/// Exposes a reader's current result set as IEnumerable{IDataRecord}.
    /// Reader is closed when sequence is fully enumerated.
    static member AsEnumerable(this:IDataReader) =

    /// Exposes all result sets in a reader as IEnumerable{IEnumerable{IDataRecord}}.
    /// Reader is closed when sequence is fully enumerated.
    static member AsMultipleEnumerable(this:IDataReader) =

    /// Gets a value from the record by name. 
    /// DBNull and null are returned as the default value for the type.
    /// Supports both nullable and option types.
    static member Field<'T> (this:IDataRecord, fieldName:string) =

    /// Gets a value from the record by column index. 
    /// DBNull and null are returned as the default value for the type.
    /// Supports both nullable and option types.
    static member Field<'T> (this:IDataRecord, ordinal:int) =

Handling arguments in a command line application:

//We assume that the actual meat is already defined in function 
//    DoStuff (string -> string -> string -> unit)
let defaultOutOption = "N"
let defaultUsageOption = "Y"

let usage =  
      "Scans a folder for and outputs results.\n" +
      "Usage:\n\t MyApplication.exe FolderPath [IncludeSubfolders (Y/N) : default=" + 
      defaultUsageOption + "] [OutputToFile (Y/N): default=" + defaultOutOption + "]"

let HandlArgs arr = 
    match arr with
        | [|d;u;o|] -> DoStuff d u o
        | [|d;u|] -> DoStuff d u defaultOutOption 
        | [|d|] -> DoStuff d defaultUsageOption defaultOutOption 
        | _ ->  
            printf "%s" usage
            Console.ReadLine() |> ignore

let main (args : string array) = 
    args |> HandlArgs

(I had a vague memory of this technique being inspired by Robert Pickering, but can't find a reference now)


A handy cache function that keeps up to max (key,reader(key)) in a dictionary and use a SortedList to track the MRU keys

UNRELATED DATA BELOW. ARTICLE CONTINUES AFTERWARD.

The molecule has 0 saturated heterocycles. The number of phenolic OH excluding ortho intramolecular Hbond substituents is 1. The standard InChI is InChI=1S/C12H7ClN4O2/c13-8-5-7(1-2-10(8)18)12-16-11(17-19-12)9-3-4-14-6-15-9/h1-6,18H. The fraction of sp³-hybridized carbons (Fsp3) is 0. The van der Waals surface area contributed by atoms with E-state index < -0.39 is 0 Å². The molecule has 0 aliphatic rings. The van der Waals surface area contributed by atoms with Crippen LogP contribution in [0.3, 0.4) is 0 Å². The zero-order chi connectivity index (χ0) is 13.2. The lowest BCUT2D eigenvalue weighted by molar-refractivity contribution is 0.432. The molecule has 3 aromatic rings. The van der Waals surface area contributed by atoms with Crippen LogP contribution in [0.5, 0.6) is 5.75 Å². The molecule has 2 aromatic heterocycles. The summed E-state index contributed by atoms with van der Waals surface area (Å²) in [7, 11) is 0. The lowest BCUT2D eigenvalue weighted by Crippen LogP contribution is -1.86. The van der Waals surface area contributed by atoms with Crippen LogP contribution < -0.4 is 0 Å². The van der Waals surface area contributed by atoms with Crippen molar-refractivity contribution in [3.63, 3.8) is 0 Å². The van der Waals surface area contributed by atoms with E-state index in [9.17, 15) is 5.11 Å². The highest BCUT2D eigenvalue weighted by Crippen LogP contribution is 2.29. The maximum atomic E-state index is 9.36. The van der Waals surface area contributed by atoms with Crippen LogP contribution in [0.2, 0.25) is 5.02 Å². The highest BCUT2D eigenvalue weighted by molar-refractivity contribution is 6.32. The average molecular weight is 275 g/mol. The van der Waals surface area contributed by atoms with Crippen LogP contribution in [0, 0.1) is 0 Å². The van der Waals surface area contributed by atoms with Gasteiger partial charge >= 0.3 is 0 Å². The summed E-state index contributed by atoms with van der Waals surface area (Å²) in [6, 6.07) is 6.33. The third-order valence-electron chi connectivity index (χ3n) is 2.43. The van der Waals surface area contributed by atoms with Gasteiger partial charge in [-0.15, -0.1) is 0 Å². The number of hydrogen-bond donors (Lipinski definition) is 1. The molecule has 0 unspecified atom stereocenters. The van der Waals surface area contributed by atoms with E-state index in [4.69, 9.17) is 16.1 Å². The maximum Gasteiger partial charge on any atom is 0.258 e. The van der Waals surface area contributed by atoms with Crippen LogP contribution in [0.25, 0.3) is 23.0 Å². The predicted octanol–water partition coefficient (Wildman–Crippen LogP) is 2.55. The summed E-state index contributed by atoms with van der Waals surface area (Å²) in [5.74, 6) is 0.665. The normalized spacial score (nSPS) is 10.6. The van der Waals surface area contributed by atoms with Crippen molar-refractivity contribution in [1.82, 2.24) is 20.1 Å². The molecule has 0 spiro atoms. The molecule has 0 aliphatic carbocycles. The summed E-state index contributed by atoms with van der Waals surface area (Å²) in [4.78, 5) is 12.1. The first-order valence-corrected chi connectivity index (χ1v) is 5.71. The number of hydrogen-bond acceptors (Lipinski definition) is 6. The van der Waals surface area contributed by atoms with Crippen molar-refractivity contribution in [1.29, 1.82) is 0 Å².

let Cache (reader: 'key -> 'value) max = 
        let cache = new Dictionary<'key,LinkedListNode<'key * 'value>>()
        let keys = new LinkedList<'key * 'value>()

        fun (key : 'key) -> ( 
                              let found, value = cache.TryGetValue key
                              match found with
                              |true ->
                                  keys.Remove value
                                  keys.AddFirst value |> ignore
                                  (snd value.Value)

                              |false -> 
                                  let newValue = key,reader key
                                  let node = keys.AddFirst newValue
                                  cache.[key] <- node

                                  if (keys.Count > max) then
                                    let lastNode = keys.Last
                                    cache.Remove (fst lastNode.Value) |> ignore
                                    keys.RemoveLast() |> ignore

                                  (snd newValue))
  • Sorry, I meant MRU (Most Recently Used). Imagine reader as a slow lookup function that access a remote database or a web service or even a very heavy computation. Commented May 11, 2009 at 10:59
  • Yes, I can see the use for a cache, just not for 'pruning' it. Makes me wonder if I shouldn't put a snippet here for memoization (if I can find one!)
    – Benjol
    Commented May 12, 2009 at 6:01

Creating XElements

Nothing amazing, but I keep getting caught out by the implicit conversion of XNames:

#r "System.Xml.Linq.dll"
open System.Xml.Linq

//No! ("type string not compatible with XName")
//let el = new XElement("MyElement", "text")